“Absolutely not,” NBC Olympics correspondent Mary Carillo said today when asked by Olympics primetime host Bob Costas if she intended to take a dip into the polluted waters where swimmers and sailing teams will be competing during the Rio Games.

Carillo, who is covering “open water swimming” the second week of the Games for NBC, told TV critics at TCA that researchers have assured her the water was “worse” than Rio’s in the Serpentine in Hyde Park where Olympics swimmers competed during the 2012 London Summer Games. That was because of the goose “droppings,” than in the Hyde Park water; the water in the Rio de Janeiro bay, where some Olympics competitions are being held, is contaminated with raw human sewage, among other contaminants.

NBC Olympics executive producer Jim Bell said “multiple test events” in the walk-up to the Rio Games have produced “zero problems thus far”as a result of the water. He did, however, acknowledge the raw human sewage in the water has been part of the storyline walking up to the Games.

Days ahead of the Games, the Rio waterways are contaminated with raw human sewage teeming with dangerous viruses and bacteria, putting some 1,400 athletes at risk of becoming “violently ill in water competitions,” according to a 16-month-long study commissioned by AP, the latest update of which was published Monday of this week.

Opening Ceremonies will air Friday at 7:30 PM, though some competition starts tomorrow. Bell, Carillo and Costas spoke to TCA via satellite from Rio, where the opening ceremonies will be held on Friday, broadcast in the U.S. at 7:30 PM ET.

Costas conceded that NBC’s coverage of “every bit of competition that takes place” in the open water will have to include discussion of the water conditions.That’s particularly the case since “the best [competitors] have been told, by officials, is to keep your mouth closed, which is difficult to do when swimming, or “don’t put your head under water,” he said. “I guess some new [swimming] techniques will be required,” Costas snarked, following closely in the footsteps of a Stephen Colbert late-night gag about same, on Monday night.

“I’m not trying to be facetious,” Costas promised.

Zika virus and the raw sewage in the water aren’t the only problems plaguing the Rio Games. Also on the list: armed robberies of competitors, uninhabitable housing, and ISIS urging supporters to launch “high-quality” attacks during particularly against Israelis, Frenchmen, Brits and Americans.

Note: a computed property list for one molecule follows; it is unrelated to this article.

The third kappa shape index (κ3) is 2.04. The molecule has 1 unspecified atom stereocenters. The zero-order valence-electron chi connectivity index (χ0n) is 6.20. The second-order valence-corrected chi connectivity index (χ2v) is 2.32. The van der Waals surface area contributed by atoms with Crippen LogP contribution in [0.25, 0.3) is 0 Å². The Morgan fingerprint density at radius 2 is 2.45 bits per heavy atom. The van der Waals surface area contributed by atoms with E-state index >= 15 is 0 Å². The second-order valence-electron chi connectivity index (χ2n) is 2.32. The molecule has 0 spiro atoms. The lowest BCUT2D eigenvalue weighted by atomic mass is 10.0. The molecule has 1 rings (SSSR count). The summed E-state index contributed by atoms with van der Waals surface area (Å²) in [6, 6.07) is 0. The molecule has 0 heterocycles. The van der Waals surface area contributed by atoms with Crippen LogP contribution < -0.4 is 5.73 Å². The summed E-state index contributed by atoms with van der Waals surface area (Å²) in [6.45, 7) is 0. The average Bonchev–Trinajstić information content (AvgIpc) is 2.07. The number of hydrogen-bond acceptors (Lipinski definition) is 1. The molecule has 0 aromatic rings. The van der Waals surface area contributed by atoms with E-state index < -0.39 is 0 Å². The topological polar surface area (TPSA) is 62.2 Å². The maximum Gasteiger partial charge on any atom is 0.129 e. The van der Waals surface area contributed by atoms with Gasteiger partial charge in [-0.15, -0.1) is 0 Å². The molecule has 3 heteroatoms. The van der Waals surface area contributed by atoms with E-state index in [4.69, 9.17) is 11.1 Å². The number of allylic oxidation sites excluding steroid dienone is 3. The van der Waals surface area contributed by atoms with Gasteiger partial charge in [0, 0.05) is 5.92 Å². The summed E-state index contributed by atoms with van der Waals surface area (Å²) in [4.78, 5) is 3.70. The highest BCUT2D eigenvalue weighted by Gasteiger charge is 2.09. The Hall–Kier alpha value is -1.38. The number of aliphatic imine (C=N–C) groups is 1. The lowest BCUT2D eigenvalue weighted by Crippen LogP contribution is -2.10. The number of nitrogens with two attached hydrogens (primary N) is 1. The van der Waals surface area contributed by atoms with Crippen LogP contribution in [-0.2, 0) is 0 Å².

One reporter, noting NBC’s license fee for the Games accounts for a huge chunk of International Olympic Committee revenue, asked whether NBC bears “responsibility” if something bad happened to competitors or guests during the Rio Games.

“No. I don’t think so,” Bell said.

Costas saved Bell from inevitable blowback to that curt response, jumping in:

“The Olympic were going to happen. You can make an argument – I don’t know if it would be persuasive – that the IOC should have, in light of problems that emerged months ago, considered moving, or postponing, the Games,” he said. “But once they are being held, the network that owned the rights to televise those Games was going to televise those Games.”

NBC intends to cover the competition “thoroughly and credibly,” the Olympics broadcast veteran insisted, adding that “if and when” any of the problems plaguing Rio impact the competition “we would not shy away, as NBC Sports and NBC Olympics.” And, Costas added, NBC News is there “in full force, led by Lester Holt.”

Asked if NBC could/should have leveraged its financial clout with the IOC to get the Games moved or postponed, as more than a hundred doctors internationally had advocated a couple months earlier, Costas said he was not dodging the question but was not qualified to answer.

Bell, meanwhile, responded, again, “I don’t think so.” But this time he added, “We live in a world where there are going to be issues wherever we have the Games. Now you could make the case Zika is a bigger story in Florida than in Rio, where it is winter, and cooler and drier. Is Disneyland responsible for bringing people to Florida now?”

NBCU also has a theme park in Florida, in Orlando.